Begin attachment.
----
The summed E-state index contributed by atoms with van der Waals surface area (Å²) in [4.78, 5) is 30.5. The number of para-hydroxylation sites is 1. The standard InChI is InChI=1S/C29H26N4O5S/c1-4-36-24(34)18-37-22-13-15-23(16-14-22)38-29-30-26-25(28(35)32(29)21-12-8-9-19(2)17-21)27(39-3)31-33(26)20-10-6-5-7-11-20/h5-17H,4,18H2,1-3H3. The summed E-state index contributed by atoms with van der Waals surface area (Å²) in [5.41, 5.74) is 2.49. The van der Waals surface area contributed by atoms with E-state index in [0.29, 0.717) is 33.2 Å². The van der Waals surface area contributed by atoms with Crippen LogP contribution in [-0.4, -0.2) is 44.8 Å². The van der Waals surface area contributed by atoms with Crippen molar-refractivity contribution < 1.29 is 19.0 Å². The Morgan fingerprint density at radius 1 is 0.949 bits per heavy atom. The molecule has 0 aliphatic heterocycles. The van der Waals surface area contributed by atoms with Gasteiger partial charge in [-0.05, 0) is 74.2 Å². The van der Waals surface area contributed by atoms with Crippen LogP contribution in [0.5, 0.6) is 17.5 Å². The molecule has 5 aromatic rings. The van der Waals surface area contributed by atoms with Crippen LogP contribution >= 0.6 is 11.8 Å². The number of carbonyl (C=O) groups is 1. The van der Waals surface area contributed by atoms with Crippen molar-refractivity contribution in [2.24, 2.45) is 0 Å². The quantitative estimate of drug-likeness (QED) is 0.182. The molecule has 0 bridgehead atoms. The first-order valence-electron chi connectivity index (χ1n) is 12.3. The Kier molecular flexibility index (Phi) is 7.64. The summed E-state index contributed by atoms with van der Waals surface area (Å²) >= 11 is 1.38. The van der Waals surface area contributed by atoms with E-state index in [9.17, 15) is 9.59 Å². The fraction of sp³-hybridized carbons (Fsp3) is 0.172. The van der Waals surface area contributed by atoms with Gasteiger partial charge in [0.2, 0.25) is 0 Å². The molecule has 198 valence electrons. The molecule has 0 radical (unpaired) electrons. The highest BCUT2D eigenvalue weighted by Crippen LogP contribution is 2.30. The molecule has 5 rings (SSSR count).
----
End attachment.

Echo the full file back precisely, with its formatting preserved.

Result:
The summed E-state index contributed by atoms with van der Waals surface area (Å²) in [4.78, 5) is 30.5. The number of para-hydroxylation sites is 1. The standard InChI is InChI=1S/C29H26N4O5S/c1-4-36-24(34)18-37-22-13-15-23(16-14-22)38-29-30-26-25(28(35)32(29)21-12-8-9-19(2)17-21)27(39-3)31-33(26)20-10-6-5-7-11-20/h5-17H,4,18H2,1-3H3. The summed E-state index contributed by atoms with van der Waals surface area (Å²) in [5.41, 5.74) is 2.49. The van der Waals surface area contributed by atoms with E-state index in [0.29, 0.717) is 33.2 Å². The van der Waals surface area contributed by atoms with Crippen LogP contribution in [-0.4, -0.2) is 44.8 Å². The van der Waals surface area contributed by atoms with Crippen molar-refractivity contribution < 1.29 is 19.0 Å². The Morgan fingerprint density at radius 1 is 0.949 bits per heavy atom. The molecule has 0 aliphatic heterocycles. The van der Waals surface area contributed by atoms with Gasteiger partial charge in [-0.05, 0) is 74.2 Å². The van der Waals surface area contributed by atoms with Crippen LogP contribution in [0.5, 0.6) is 17.5 Å². The molecule has 5 aromatic rings. The van der Waals surface area contributed by atoms with Crippen LogP contribution >= 0.6 is 11.8 Å². The number of carbonyl (C=O) groups is 1. The van der Waals surface area contributed by atoms with Crippen molar-refractivity contribution in [2.24, 2.45) is 0 Å². The quantitative estimate of drug-likeness (QED) is 0.182. The molecule has 0 bridgehead atoms. The first-order valence-electron chi connectivity index (χ1n) is 12.3. The Kier molecular flexibility index (Phi) is 7.64. The summed E-state index contributed by atoms with van der Waals surface area (Å²) >= 11 is 1.38. The van der Waals surface area contributed by atoms with E-state index in [9.17, 15) is 9.59 Å². The fraction of sp³-hybridized carbons (Fsp3) is 0.172. The van der Waals surface area contributed by atoms with Gasteiger partial charge in [0.2, 0.25) is 0 Å². The molecule has 198 valence electrons. The molecule has 0 radical (unpaired) electrons. The highest BCUT2D eigenvalue weighted by Crippen LogP contribution is 2.30. The molecule has 5 rings (SSSR count).